- Lucy Ribchester
- 13 August 2017
This article is from 2017.
María Pagés' flamenco poem to womanhood is brazen and brilliant
The first dance in Yo, Carmen – a playful opening and shutting of spotlit, cream coloured fans in different patterns – could almost be a morse code message. María Pagés certainly has plenty to say to us throughout this show, whether it's with the thunderclap tattoos performed by the feet of her army of seven bailaoras, or the rambling speech she gives later on, encouraging us to throw out our girdles and anti-cellulite creams.
This is Pagés' tribute to womanhood. Yo, Carmen: 'I am Carmen', she is Carmen, all women are Carmen. Borrowing from Bizet's score, she intends to liberate the fiery fantasy figure of Carmen from the male imagination, and present universal woman in all her tangled, contradictory glory: sensual, practical, intellectual, social, solitary, tormented with yearning, brisk with scorn.
In separate scenes, Pagés builds her picture step by step, backed by six musicians and the full-throated tones of singer Ana Ramón. Poetry in five languages – the English supertitles a little distracting – overlays the movement of the dancers as they read and dance with books, straight-backed, whirling them as if the words are the tempered, sophisticated equivalent of the macho torero's cape. This same cape motif returns when, aproned for cleaning duty, Pagés performs a storming solo before being passed a knotted cloak of tea towels which she parades and drapes about her. It's Andalusian flamenco imagery but it also suggests a two-fingers up, a sending-up of and improvement upon the elegant power for which matadors are worshipped.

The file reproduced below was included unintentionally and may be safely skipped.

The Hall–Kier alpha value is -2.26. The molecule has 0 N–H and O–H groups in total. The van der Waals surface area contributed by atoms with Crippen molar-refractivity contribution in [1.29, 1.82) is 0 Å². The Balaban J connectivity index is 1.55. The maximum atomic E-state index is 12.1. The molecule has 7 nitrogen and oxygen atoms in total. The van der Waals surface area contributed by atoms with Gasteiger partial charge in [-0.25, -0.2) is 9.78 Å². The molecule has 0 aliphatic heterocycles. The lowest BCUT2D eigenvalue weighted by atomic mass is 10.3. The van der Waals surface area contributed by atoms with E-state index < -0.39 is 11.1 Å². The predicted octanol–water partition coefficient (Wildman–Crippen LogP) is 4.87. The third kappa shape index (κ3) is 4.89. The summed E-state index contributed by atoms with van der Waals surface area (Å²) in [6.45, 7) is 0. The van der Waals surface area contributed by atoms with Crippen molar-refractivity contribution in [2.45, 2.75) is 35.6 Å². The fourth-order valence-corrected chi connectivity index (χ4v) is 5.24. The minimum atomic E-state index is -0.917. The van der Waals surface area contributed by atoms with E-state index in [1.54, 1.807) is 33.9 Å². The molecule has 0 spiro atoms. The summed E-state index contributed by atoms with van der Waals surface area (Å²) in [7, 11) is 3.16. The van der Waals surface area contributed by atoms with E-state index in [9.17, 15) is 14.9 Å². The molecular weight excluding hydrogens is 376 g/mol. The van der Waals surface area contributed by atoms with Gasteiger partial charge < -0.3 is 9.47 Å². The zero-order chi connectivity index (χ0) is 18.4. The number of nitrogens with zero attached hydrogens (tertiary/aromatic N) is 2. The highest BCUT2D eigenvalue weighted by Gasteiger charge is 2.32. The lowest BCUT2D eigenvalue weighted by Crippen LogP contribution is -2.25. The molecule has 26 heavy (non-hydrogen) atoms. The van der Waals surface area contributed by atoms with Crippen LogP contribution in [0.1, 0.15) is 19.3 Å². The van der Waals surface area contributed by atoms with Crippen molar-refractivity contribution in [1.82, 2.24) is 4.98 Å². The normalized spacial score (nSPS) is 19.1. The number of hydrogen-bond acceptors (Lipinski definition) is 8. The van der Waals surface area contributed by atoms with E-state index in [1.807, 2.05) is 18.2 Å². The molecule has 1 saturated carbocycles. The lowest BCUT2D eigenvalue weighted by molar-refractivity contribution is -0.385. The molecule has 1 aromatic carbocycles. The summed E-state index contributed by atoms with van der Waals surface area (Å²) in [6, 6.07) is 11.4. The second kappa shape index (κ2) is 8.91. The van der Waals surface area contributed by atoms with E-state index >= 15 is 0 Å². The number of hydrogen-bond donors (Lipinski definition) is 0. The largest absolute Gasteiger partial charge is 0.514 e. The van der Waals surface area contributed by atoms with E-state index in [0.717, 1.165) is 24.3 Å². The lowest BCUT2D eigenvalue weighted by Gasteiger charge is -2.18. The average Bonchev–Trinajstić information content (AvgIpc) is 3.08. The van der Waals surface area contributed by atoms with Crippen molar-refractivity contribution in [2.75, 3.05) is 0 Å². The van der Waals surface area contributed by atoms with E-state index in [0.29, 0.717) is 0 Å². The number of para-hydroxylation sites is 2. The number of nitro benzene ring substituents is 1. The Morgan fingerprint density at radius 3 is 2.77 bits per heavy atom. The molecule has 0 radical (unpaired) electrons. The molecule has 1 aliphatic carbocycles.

These women may be washing windows and sweeping floors but they are defiant; queenly. The poise, arched back and stomp of flamenco gives every movement a particular dignity. 'I made this piece for the dignity of the woman', Pagés tells us. Yo, Carmen is not a call to arms but an acknowledgement of the many roles women play, not in an ideal world, but in a messy imperfect real world. Most potent of all are Pagés' solos. There is wisdom in her dance, a cross-me-if-you-dare glint. In one, she spins the layers of her skirts into a black sandstorm, then veils them over her head. Her face may be covered but she is far from invisible or silent.
Playhouse, until Sun 13 Aug, 8pm, £11–£35.